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PostPosted: Thu Jul 13, 2017 12:54 pm 
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Recently my cousin mentioned the misreading of my name by Cowering (or someone else who maintains the GoodNES database).

The "YEPPICK" problem arose from a build of a snake game I released in the early 2000s whose CHR ROM had an alphabet in insular script, commonly associated with the Irish language but also used for Anglo-Saxon (Old English). One form of the letter 'r' in insular script is 'ꞃ', which somewhat resembles the roundhand cursive form of 'p'. This thread on a fountain pen forum discusses open 'p'.

I even found one scholarly reference that nails the "YEPPICK" problem. From Palaeographia Latina, edited by Wallace Martin Lindsay, page 39:

Statistics on the use of "open" 'p' have not yet been collected (except that in Beneventan script only close 'p' is reported), but it appears that a very open form of 'p' is a mark of antiquity, as in "Introd" facs. 142 (from the Anglo-saxon minuscule of the Moore Bede, written c. 773, with 'p' often dangerously like Insular 'r'.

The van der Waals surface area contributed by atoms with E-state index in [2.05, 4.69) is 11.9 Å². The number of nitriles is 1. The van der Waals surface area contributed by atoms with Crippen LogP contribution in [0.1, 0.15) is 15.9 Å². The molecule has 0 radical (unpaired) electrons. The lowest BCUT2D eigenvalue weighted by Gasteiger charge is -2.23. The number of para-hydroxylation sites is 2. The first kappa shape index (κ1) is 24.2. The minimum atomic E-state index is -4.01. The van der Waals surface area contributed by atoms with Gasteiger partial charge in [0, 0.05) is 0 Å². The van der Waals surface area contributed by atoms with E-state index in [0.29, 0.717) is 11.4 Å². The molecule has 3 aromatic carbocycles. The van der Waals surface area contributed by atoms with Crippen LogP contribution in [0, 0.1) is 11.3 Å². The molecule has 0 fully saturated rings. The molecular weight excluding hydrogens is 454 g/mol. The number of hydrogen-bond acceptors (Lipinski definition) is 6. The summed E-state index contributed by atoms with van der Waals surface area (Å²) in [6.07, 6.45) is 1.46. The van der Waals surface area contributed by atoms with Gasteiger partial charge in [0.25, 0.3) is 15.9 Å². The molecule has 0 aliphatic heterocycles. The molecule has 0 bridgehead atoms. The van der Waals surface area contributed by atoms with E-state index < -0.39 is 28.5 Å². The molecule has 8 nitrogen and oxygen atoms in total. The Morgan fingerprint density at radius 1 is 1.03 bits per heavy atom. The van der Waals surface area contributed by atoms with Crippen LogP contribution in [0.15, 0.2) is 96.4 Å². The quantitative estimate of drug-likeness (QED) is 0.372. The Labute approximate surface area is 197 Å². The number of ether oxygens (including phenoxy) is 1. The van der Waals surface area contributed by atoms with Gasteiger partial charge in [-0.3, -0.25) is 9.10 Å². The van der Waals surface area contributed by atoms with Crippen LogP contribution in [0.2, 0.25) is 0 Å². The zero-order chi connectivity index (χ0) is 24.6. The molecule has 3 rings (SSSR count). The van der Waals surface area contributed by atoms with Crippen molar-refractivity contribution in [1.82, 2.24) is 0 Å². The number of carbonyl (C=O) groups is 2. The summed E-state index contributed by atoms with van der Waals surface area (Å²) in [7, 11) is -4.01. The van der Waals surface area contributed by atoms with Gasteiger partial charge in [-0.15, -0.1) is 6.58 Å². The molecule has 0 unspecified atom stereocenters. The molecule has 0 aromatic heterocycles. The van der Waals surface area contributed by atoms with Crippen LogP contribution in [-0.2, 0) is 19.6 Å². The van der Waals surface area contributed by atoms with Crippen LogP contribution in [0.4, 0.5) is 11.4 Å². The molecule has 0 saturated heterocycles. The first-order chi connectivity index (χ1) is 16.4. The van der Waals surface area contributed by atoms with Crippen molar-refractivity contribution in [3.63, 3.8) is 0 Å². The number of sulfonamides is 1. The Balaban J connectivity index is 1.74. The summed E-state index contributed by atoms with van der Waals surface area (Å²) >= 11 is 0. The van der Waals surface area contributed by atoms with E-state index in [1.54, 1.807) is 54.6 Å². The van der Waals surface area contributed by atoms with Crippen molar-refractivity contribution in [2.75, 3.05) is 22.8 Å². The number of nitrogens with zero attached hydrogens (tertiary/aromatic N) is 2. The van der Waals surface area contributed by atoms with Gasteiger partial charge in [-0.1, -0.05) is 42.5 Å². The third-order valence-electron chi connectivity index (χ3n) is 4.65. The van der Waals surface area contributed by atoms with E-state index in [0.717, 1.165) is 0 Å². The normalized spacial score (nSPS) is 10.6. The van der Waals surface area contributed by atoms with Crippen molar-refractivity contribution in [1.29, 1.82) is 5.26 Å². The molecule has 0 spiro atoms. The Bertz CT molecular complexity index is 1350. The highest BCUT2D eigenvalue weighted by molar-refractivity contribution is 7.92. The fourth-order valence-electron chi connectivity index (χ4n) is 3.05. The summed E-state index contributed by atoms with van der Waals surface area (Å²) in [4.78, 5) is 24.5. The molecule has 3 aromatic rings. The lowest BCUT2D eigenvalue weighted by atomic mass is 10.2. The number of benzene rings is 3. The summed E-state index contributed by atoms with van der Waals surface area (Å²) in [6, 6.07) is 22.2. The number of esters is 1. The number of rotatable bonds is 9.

That's why when I made another insular pixel font three years ago, I chose the less confusing forms for 'r' (ʀ not ꞃ) and 's' (s not ꞅ), both of which are attested in insular script, but retained the distinctive insular forms for "d f g t" (ꝺ ꝼ ᵹ ꞇ). I don't have the old snake game handy, but here's the 2014 insular font:
Attachment:
insular2014.png
insular2014.png [ 5.34 KiB | Viewed 7502 times ]


Incidentally, the name Mackenzie derives from a similar misreading, in this case reading yogh (ȝ), a letter derived from a form of 'g', as a tailed 'z' (ʒ). In Middle English and Middle Scots, it represented several sounds now spelled as 'g', 'y', 'gh', or 'ch' as in "Bach", especially the 'ugh' sounds in "dough" and "laugh" that have mutated or dropped out in modern English. "Coinneach" is the Scottish Gaelic form of the name Ken, where "MacCoinnich" means "son of Ken". It mutated to "Makenȝie" in Scots, which was supposed to be pronounced "Makenyie" but ended up misread as "Mackenzie".

There's a "TERRICK" floating around as well, presumably from a misreading of a capital Y with a shallow valley as a T.

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PostPosted: Thu Jul 13, 2017 1:25 pm 
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Whatever you say, DJ Temples.

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PostPosted: Thu Jul 13, 2017 1:33 pm 
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Classic example of something similar: Ye olde tavern.

Where y is just a misread futhark rune for "th" - Þ

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PostPosted: Thu Jul 13, 2017 1:34 pm